Samuel B. Bonsall IV, Zahn Bozanic, Paul Fischer (2013), What Do Management Earnings Forecasts Convey About the Macroeconomy?, Journal of Accounting Research, 51 (2), pp. 225-266.
Abstract: We decompose quantitative management earnings forecasts into macroeconomic and firm-specific components to determine the extent to which voluntary disclosure provided by management has macroeconomic information content. We provide evidence that the forecasts of bellwether firms, which are defined as firms in which macroeconomic news explains the greatest amount of variation in the forecasts, provide timely information to the market about the macroeconomy when bundled with earnings announcements. Further, we show that bellwether firms provide timely information about both industry-specific events and broader economic events. Finally, we document that the macroeconomic news in individual forecasts is more pronounced for bad news and point forecasts.
Abstract: We assess how forms of disagreement among investors affect a firm's cost of capital. Firms experience a lower cost of capital if investors perceive that other investors are ignoring relevant disclosures (perceived errors of omission), but a higher cost of capital if investors perceive that others are responding to irrelevant disclosures (perceived errors of commission). The impact of these two sources of disagreement on the cost of capital is determined by the distribution of opinion and the nature of disclosure. For example, even though aggregated disclosures reveal less to investors, aggregated disclosures may decrease the cost of capital by eliminating disagreement associated with perceived errors of commission. These and additional results arise because the cost of capital is driven not only by investors’ uncertainty about the firm's future earnings performance, but also by investors’ uncertainty about the evolution of beliefs, which partly determines the path of prices.
Abstract: We examine a communication game between an analyst and a decisionmaker and investigate how the presence of public information affects the precision of the information the analyst gathers and communicates to the decision-maker. We characterize conditions under which public information causes the analyst to underinvest or overinvest in the information gathered relative to the case where analyst credibility is not an issue. We then discuss when the presence of public information causes the analyst to reduce the depth of coverage of the firm, suggesting that the introduction of public information can make the decision-maker strictly worse off.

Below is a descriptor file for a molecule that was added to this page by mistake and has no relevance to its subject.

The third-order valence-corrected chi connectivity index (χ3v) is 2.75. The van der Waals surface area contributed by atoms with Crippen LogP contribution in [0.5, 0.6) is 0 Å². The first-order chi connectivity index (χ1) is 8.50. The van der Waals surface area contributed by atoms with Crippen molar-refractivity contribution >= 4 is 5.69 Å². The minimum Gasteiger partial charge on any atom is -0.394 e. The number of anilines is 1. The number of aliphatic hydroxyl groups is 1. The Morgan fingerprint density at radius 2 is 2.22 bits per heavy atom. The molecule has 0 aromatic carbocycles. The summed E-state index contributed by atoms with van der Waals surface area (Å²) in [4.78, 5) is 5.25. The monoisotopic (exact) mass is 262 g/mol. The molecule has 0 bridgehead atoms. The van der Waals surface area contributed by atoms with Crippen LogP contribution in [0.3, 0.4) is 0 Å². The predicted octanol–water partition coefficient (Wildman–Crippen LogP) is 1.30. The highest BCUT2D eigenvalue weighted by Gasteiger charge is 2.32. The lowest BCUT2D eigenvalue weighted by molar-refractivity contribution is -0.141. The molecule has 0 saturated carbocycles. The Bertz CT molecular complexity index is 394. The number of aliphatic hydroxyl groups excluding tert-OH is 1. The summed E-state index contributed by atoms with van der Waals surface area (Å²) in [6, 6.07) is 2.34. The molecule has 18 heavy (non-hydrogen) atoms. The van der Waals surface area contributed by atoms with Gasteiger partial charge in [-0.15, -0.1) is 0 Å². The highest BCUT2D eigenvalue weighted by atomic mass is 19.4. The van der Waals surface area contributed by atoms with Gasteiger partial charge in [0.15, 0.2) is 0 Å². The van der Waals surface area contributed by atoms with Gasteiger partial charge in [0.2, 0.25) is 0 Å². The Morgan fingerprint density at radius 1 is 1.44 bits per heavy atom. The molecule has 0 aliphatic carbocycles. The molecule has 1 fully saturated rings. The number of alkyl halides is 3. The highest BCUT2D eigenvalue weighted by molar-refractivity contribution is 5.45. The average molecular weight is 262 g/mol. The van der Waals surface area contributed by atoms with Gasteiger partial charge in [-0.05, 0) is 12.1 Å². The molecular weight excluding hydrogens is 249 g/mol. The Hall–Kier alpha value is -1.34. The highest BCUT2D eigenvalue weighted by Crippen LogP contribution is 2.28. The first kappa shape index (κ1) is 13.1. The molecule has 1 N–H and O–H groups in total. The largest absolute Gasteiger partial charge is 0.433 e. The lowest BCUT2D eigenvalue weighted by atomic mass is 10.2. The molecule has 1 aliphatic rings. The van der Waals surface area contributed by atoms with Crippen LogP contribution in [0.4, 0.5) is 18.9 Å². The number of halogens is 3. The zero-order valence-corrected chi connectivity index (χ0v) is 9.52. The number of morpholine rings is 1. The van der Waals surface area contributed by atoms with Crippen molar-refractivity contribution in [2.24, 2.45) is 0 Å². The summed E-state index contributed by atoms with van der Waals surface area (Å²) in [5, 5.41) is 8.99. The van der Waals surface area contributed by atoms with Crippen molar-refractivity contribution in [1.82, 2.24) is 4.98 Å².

Paul Fischer, Jeffrey D. Gramlich, Brian Miller, Hal D. White (2009), Investor Perceptions of Board Performance: Evidence from Uncontested Director Elections, Journal of Accounting and Economics, 172-189.
Abstract: This paper provides evidence that uncontested director elections provide informative polls of investor perceptions regarding board performance. We find that higher (lower) vote approval is associated with lower (higher) stock price reactions to subsequent announcements of management turnovers. In addition, firms with low vote approval are more likely to experience CEO turnover, greater board turnover, lower CEO compensation, fewer and better-received acquisitions, and more and better-received divestitures in the future. These findings hold after controlling for other variables reflecting or determining investor perceptions, suggesting that elections not only inform as a summary statistic, but incrementally inform as well.